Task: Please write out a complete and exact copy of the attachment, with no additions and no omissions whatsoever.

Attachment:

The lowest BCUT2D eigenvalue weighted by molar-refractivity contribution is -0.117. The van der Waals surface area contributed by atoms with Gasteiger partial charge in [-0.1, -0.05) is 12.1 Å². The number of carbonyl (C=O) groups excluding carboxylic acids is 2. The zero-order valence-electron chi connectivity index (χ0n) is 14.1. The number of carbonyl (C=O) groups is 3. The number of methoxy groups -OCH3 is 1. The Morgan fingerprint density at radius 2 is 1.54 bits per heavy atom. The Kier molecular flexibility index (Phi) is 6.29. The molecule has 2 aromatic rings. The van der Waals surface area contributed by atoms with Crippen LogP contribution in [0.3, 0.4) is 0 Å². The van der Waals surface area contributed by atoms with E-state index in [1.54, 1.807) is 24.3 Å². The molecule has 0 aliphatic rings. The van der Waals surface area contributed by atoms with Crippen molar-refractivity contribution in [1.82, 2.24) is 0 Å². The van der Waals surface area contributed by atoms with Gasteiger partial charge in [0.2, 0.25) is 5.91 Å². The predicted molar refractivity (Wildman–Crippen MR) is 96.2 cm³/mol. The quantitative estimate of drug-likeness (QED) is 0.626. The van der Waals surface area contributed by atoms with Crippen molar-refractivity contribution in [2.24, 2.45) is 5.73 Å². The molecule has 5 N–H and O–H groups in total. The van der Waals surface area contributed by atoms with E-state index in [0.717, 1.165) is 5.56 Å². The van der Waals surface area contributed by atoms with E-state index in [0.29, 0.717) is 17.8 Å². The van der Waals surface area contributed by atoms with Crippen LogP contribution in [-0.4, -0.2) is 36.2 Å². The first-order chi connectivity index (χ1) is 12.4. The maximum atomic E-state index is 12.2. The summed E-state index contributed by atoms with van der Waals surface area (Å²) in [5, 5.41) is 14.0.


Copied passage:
The lowest BCUT2D eigenvalue weighted by molar-refractivity contribution is -0.117. The van der Waals surface area contributed by atoms with Gasteiger partial charge in [-0.1, -0.05) is 12.1 Å². The number of carbonyl (C=O) groups excluding carboxylic acids is 2. The zero-order valence-electron chi connectivity index (χ0n) is 14.1. The number of carbonyl (C=O) groups is 3. The number of methoxy groups -OCH3 is 1. The Morgan fingerprint density at radius 2 is 1.54 bits per heavy atom. The Kier molecular flexibility index (Phi) is 6.29. The molecule has 2 aromatic rings. The van der Waals surface area contributed by atoms with Crippen LogP contribution in [0.3, 0.4) is 0 Å². The van der Waals surface area contributed by atoms with E-state index in [1.54, 1.807) is 24.3 Å². The molecule has 0 aliphatic rings. The van der Waals surface area contributed by atoms with Crippen molar-refractivity contribution in [1.82, 2.24) is 0 Å². The van der Waals surface area contributed by atoms with Gasteiger partial charge in [0.2, 0.25) is 5.91 Å². The predicted molar refractivity (Wildman–Crippen MR) is 96.2 cm³/mol. The quantitative estimate of drug-likeness (QED) is 0.626. The van der Waals surface area contributed by atoms with Crippen molar-refractivity contribution in [2.24, 2.45) is 5.73 Å². The molecule has 5 N–H and O–H groups in total. The van der Waals surface area contributed by atoms with E-state index in [0.717, 1.165) is 5.56 Å². The van der Waals surface area contributed by atoms with E-state index in [0.29, 0.717) is 17.8 Å². The van der Waals surface area contributed by atoms with Crippen LogP contribution in [-0.4, -0.2) is 36.2 Å². The first-order chi connectivity index (χ1) is 12.4. The maximum atomic E-state index is 12.2. The summed E-state index contributed by atoms with van der Waals surface area (Å²) in [5, 5.41) is 14.0.